E. Investment and Net Savings
To understand the corporate sector’s contribution to a country’s current account, one ultimately needs to look at net corporate savings–the difference between gross savings andcapital investments. We now examine China’s corporate investments over assets by using the same set of right-hand-side variables for gross savings. In Column 1 of Table 6, the China dummy is positive and significant at the 1% level, suggesting that Chinese firms invest more than the global average. To find the country-level conditional average investment rate, we 6 In October 2008, the China Securities Regulatory Commission (CSRC) required listed firms that applied for refinancing to pay cash dividends annually in an amount no less than 30 % of its distributed profits over the past three years. As it is outside our sample period, we are not able to test the effect of the policy.perform a version of the regression in Column 1 by adding individual country dummies(regression results not reported). Again, the estimates of the individual country effects are plotted in Figure 5 (top panel). It is clear that Chinese firms invest more than firms in all other countries save two (India and Canada). From Column 2 of Table 6, Chinese firms appear to decrease their investment relative to assets over time when compared with a global year fixed effects (of generally rising investment).In Column 3 of Table 6, we compare the conditional investment rate by majority state-owned firms with non-state owned firms in China. Interestingly, an average stateowned firm invests less than an average non-state firm. The gap in the investment ratio between state and non-state firms does not shrink over the sample period (column 4 ofTable 6).We now examine the net savings rate in Table 7. There is little evidence that Chinese firms have higher net savings as a share of total assets than firms in other countries. The estimated coefficient is positive but insignificant (Column 1 of Table 7). To find the countrylevel conditional average net savings rate, we perform a version of the regression in Column 1 by adding individual country dummies (regression results not reported). The estimates of the individual country effects are plotted in the bottom panel of Figure 6. We see that China’s net savings are smaller than more than half of the countries in the sample, including India,Australia and the U.K. From Column 2 of Table 6, the insignificant interaction term suggests that the gap between net corporate savings in China and the global average has not narrowed over time.In Column 3 of Table 7, we compare state-owned companies with non-state-owned ones in China. There is no significant difference between the two groups on corporate net savings. Column 4 of Table 7 suggests that the net savings rate might be higher for stateowned firms at the beginning of the sample. The trend is negative but insignificant. Since there is no difference between state and non-state firms averaged over the entire sample, we surmise that state-owned firms may have a lower net savings rate than non-state firms in the latter part of the sample. The insignificant trend term reflects that year-to-year fluctuations are large (producing a relatively large standard error).F. Do Financial Constraints Raise the Savings by Non-state Firms?Recall that a key conclusion so far is that within China, private firms do not save less than state-owned firms. One reason that private firms need to save is concern for future financing constraints when good investment opportunities come along.We now test these arguments. The first question is how to measure external finance needs in a cross-country setting. Following the literature on empirical corporate finance, we use an index for intrinsic dependence on external finance for investment (DEF_INV). Specifically, we construct a sector-level approximation of a firm’s intrinsic demand on external finance for capital investment following a methodology developed in Rajan and Zingales (1998):Dependence on external finance for investment = capital expenditures – cash flow , capital expenditures where Cash flow = cash flow from operations + decreases in inventories + decreases in receivables + increases in payables. All the numbers are based on U.S. firms, which are judged to be least likely to suffer from financing constraints (during a normal time) relative to firms in other countries. While the original Rajan and Zingales (1998) paper covers only 40 (mainly SIC 2-digit) sectors, we expand the coverage to around 250/373 SIC 3-digit sectors (following Tong and Wei, 2010).To calculate the demand for external financing of US firms, we take the following steps. First, every firm in the COMPUSTA USA is sorted into one of the SIC 3-digit sectors.Second, we calculate the ratio of dependence on external finance for each firm from 1990- 2006. Third, we calculate the sector-level median from firm ratios for each SIC 3-digit sector that contains at least 5 firms, and the median value is then chosen, to be the index of demand for external financing in that sector. Conceptually, the Rajan-Zingales (DEP_INV) index aims to identify sector-level features, i.e. which sectors are naturally more dependent on external financing for their business operation. It ignores the question of which firms within a sector are more liquidity constrained. What the DEP_INV index measures could be regarded as a “technical feature” of a sector, almost like a part of the production function. To capture the economic concept of the percentage of capital expenditure that has to be financed by external funding, we winsorize the DEP_INV index to range between 0 and 1.#p#分页标题#e#We then interact this DEP_INV index with the China dummy and later with the stateownership dummy. The results are presented in Tables 8a and 8b. Within those sectors with a higher external financial dependence (i.e, higher DEP_INV), Chinese firms have higher gross savings than other countries (Column 1). This is because in these sectors, Chinese firms are making relatively higher profits than their global counterparts (Column 2). A reason might be that Chinese listed firms have relatively lower financing costs. Moreover, within these sectors, Chinese firms issue relatively higher dividends than global counterparts (Column 3), consistent with the argument that Chinese firms may have more access to external finance.Another possible interpretation on the positive coefficient on the China*DEP_INV interaction term in the profit function is that the contemporaneous profit rate may be a predictor of future investment opportunities. This regression suggests that unexplored investment opportunities are particularly good for Chinese firms in sectors with a higher intrinsic dependence on external finance (Column 2). As a result, these firms also save more(Column 1). To check the validity of this hypothesis, we look at Column 3 and find that the investment in these sectors is not particularly higher in China. As a result, all the gross savings show up as net savings as well.Now we focus on the sample of Chinese firms and include an interaction term of state dummy and external finance dependence. There we find that state companies and non-state companies have similar gross savings, profits and dividends payouts, which are not affected by whether they are in a sector with high dependence on external finance or not.At least for publicly listed firms, there is no evidence that those Chinese firms in sectors that are intrinsically more dependent on external finance issue smaller dividends in order to save more than counterparts in other countries. If corporate savings reflects concerns for credit constraints, the evidence suggests that Chinese firms are not more concerned about credit constraints than their peers in other countries. Publicly traded private firms do not appear to face more credit constraints than their majority state-owned counterparts. Of course, small non-listed private firms may very well be credit constrained and therefore need to save more. However, this is true everywhere in the world. In any case, the evidence is not consistent with the contention that mis-governance in state firms and favorable price shocks are the primary cause of a high and rising corporate savings rate.G. Do Politically Connected Firms Save Less?The savings rates may be uneven across privately-owned firms. One reason may be different degrees of political connection by firm owners, which may result in uneven access to financing. In other words, while private firms may have a more challenging task in accessing finance when they need to than state-owned firms, those private firms with better political connections may need to save less.7We examine this possibility by utilizing a measure of political connection constructed by Fan, Wong, and Zhang (2007). The political connection is a dummy for companies whose chairman is a former government official.The results are presented in Table 9. From Column 1, it is clear that politically better connected private firms do save significantly less. As Columns 2 and 3 reveal, however, the lower level savings does not come from less dividend payout, but instead from a lower profit rate. In other words, firms with better political connection simply perform worse. With a smaller profit, they do not pay smaller dividends or do less investment than firms without a strong political connection. As a result, these firms have a lower gross savings rate and a lower net savings rate.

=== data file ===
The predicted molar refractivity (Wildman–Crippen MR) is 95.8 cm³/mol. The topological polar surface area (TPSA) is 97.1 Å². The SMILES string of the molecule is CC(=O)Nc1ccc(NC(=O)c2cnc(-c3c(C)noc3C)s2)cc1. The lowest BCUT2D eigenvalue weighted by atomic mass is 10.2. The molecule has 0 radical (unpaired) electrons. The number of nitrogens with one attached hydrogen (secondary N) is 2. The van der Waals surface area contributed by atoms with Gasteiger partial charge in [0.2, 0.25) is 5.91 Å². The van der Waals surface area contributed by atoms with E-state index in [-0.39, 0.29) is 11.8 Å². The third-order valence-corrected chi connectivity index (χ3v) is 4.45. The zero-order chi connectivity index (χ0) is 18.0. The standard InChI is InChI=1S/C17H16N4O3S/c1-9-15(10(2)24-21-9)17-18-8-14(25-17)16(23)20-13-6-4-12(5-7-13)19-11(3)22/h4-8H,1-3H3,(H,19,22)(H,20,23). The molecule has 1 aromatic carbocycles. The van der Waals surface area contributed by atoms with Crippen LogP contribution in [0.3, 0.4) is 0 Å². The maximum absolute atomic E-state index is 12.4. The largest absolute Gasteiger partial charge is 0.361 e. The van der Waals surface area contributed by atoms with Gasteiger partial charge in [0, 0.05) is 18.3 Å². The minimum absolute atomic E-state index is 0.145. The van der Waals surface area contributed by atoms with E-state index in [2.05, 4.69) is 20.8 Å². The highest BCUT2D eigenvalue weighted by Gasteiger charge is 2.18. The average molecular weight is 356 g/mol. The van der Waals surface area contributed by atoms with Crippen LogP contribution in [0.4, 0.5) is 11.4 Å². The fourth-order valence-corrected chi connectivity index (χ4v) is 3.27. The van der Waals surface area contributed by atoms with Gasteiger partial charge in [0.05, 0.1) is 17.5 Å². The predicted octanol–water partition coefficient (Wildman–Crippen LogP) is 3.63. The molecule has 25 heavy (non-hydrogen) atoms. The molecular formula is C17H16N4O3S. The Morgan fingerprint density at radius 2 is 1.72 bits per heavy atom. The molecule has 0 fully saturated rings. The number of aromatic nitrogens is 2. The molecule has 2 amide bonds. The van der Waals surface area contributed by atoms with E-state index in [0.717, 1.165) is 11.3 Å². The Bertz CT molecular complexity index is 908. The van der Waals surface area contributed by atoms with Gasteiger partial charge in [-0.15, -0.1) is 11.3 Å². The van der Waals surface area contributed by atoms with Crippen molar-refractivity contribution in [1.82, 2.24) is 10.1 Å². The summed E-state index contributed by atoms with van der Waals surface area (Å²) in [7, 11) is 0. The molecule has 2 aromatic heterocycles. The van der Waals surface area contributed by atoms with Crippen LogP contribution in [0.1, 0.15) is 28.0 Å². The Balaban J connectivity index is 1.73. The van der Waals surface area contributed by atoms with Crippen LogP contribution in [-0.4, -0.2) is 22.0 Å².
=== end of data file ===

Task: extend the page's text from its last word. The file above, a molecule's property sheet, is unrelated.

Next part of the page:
Chinese companies maintain a high gross savings rate in absolute terms, and often account for as big a share of GDP and household savings. This has led to the mainstream view that (a) corporate savings in China is a key driver of its current account surplus, and (b) high corporate savings is mainly a result of high savings rates by state-owned firms due to mis-governance.This paper casts doubt on both parts of the mainstream view. Using the aggregate flow-of-funds data, we show that corporate gross savings rates are high and have been rising 7 Other corporate governance factors may affect corporate savings too. For example, Morck, Yeung and Zhao (2007) suggest that enterprise insiders may hide cash from their superiors or successors by tunneling it to tax havens, which could induce the insiders from the beginning to increase corporate savings by reducing dividend payoffs.in a number of countries. At least Korea and Japan tend to have substantially higher savings rates by their corporate sectors than China’s. Moreover, relative to the investment rate(investment/GDP), China has, in fact, the lowest net savings rate (gross savings rate – investment rate) among the group of major economies. It is the only country that had a negative net corporate savings rate every year during 1995-2007.Micro firm level evidence could provide better controls for sector and year effects on corporate savings patterns. Once we do that, we see that Chinese corporate savings rates, both gross and net are not that different from those in other economies.Overall, the notion that Chinese corporate savings drives its current account surplus is not supported by a careful look at the data.